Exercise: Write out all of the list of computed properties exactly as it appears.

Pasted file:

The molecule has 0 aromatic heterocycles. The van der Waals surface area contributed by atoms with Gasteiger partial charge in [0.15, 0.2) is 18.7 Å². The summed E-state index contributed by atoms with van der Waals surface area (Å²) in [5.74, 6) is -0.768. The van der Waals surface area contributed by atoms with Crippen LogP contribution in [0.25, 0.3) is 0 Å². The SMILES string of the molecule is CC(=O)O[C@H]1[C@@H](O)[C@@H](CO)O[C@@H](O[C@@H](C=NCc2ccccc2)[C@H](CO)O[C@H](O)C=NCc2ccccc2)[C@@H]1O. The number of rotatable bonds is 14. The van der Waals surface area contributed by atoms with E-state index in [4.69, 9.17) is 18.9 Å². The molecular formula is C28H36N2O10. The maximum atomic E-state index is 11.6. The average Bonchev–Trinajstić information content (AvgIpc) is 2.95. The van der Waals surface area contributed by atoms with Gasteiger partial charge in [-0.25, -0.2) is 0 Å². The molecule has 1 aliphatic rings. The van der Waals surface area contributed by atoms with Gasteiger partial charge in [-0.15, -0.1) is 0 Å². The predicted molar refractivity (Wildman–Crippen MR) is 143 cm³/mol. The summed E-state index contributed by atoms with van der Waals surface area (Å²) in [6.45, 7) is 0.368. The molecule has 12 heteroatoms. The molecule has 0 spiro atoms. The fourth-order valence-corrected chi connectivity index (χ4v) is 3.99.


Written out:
The molecule has 0 aromatic heterocycles. The van der Waals surface area contributed by atoms with Gasteiger partial charge in [0.15, 0.2) is 18.7 Å². The summed E-state index contributed by atoms with van der Waals surface area (Å²) in [5.74, 6) is -0.768. The van der Waals surface area contributed by atoms with Crippen LogP contribution in [0.25, 0.3) is 0 Å². The SMILES string of the molecule is CC(=O)O[C@H]1[C@@H](O)[C@@H](CO)O[C@@H](O[C@@H](C=NCc2ccccc2)[C@H](CO)O[C@H](O)C=NCc2ccccc2)[C@@H]1O. The number of rotatable bonds is 14. The van der Waals surface area contributed by atoms with E-state index in [4.69, 9.17) is 18.9 Å². The molecular formula is C28H36N2O10. The maximum atomic E-state index is 11.6. The average Bonchev–Trinajstić information content (AvgIpc) is 2.95. The van der Waals surface area contributed by atoms with Gasteiger partial charge in [-0.25, -0.2) is 0 Å². The molecule has 1 aliphatic rings. The van der Waals surface area contributed by atoms with Gasteiger partial charge in [-0.15, -0.1) is 0 Å². The predicted molar refractivity (Wildman–Crippen MR) is 143 cm³/mol. The summed E-state index contributed by atoms with van der Waals surface area (Å²) in [6.45, 7) is 0.368. The molecule has 12 heteroatoms. The molecule has 0 spiro atoms. The fourth-order valence-corrected chi connectivity index (χ4v) is 3.99.